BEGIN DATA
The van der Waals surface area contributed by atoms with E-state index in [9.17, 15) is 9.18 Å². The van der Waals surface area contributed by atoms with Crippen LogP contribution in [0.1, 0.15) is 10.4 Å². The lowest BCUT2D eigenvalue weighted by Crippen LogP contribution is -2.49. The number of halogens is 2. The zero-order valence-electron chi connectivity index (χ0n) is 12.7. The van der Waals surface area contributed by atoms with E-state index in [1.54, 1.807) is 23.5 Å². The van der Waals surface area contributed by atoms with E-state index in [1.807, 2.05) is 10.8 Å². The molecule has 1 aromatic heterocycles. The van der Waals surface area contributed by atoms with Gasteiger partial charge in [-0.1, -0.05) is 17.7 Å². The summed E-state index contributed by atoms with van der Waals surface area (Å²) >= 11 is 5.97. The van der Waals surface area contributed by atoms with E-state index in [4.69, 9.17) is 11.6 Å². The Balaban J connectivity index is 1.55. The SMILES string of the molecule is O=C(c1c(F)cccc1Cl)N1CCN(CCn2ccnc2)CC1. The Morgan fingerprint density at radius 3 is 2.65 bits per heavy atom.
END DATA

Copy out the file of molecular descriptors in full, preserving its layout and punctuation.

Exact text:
The van der Waals surface area contributed by atoms with E-state index in [9.17, 15) is 9.18 Å². The van der Waals surface area contributed by atoms with Crippen LogP contribution in [0.1, 0.15) is 10.4 Å². The lowest BCUT2D eigenvalue weighted by Crippen LogP contribution is -2.49. The number of halogens is 2. The zero-order valence-electron chi connectivity index (χ0n) is 12.7. The van der Waals surface area contributed by atoms with E-state index in [1.54, 1.807) is 23.5 Å². The van der Waals surface area contributed by atoms with E-state index in [1.807, 2.05) is 10.8 Å². The molecule has 1 aromatic heterocycles. The van der Waals surface area contributed by atoms with Gasteiger partial charge in [-0.1, -0.05) is 17.7 Å². The summed E-state index contributed by atoms with van der Waals surface area (Å²) >= 11 is 5.97. The van der Waals surface area contributed by atoms with E-state index in [4.69, 9.17) is 11.6 Å². The Balaban J connectivity index is 1.55. The SMILES string of the molecule is O=C(c1c(F)cccc1Cl)N1CCN(CCn2ccnc2)CC1. The Morgan fingerprint density at radius 3 is 2.65 bits per heavy atom.